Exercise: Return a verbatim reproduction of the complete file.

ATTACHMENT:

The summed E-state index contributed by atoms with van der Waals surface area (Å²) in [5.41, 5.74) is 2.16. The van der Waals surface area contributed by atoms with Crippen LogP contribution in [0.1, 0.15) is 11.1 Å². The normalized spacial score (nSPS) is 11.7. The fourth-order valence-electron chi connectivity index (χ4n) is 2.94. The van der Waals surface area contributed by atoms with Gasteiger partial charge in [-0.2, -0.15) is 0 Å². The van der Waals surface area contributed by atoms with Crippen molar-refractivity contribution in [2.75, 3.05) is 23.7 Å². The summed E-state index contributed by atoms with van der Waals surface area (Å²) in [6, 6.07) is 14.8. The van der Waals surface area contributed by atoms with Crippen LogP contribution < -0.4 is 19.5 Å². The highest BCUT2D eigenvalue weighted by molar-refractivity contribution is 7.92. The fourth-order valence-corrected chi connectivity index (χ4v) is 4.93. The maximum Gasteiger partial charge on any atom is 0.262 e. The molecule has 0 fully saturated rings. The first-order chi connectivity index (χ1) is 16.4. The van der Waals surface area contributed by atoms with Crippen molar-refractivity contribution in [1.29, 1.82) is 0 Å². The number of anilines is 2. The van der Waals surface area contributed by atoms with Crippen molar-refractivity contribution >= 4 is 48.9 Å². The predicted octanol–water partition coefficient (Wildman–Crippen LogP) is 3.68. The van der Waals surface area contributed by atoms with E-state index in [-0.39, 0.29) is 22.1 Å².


The summed E-state index contributed by atoms with van der Waals surface area (Å²) in [5.41, 5.74) is 2.16. The van der Waals surface area contributed by atoms with Crippen LogP contribution in [0.1, 0.15) is 11.1 Å². The normalized spacial score (nSPS) is 11.7. The fourth-order valence-electron chi connectivity index (χ4n) is 2.94. The van der Waals surface area contributed by atoms with Gasteiger partial charge in [-0.2, -0.15) is 0 Å². The van der Waals surface area contributed by atoms with Crippen molar-refractivity contribution in [2.75, 3.05) is 23.7 Å². The summed E-state index contributed by atoms with van der Waals surface area (Å²) in [6, 6.07) is 14.8. The van der Waals surface area contributed by atoms with Crippen LogP contribution < -0.4 is 19.5 Å². The highest BCUT2D eigenvalue weighted by molar-refractivity contribution is 7.92. The fourth-order valence-corrected chi connectivity index (χ4v) is 4.93. The maximum Gasteiger partial charge on any atom is 0.262 e. The molecule has 0 fully saturated rings. The first-order chi connectivity index (χ1) is 16.4. The van der Waals surface area contributed by atoms with Crippen molar-refractivity contribution in [1.29, 1.82) is 0 Å². The number of anilines is 2. The van der Waals surface area contributed by atoms with Crippen molar-refractivity contribution >= 4 is 48.9 Å². The predicted octanol–water partition coefficient (Wildman–Crippen LogP) is 3.68. The van der Waals surface area contributed by atoms with E-state index in [-0.39, 0.29) is 22.1 Å².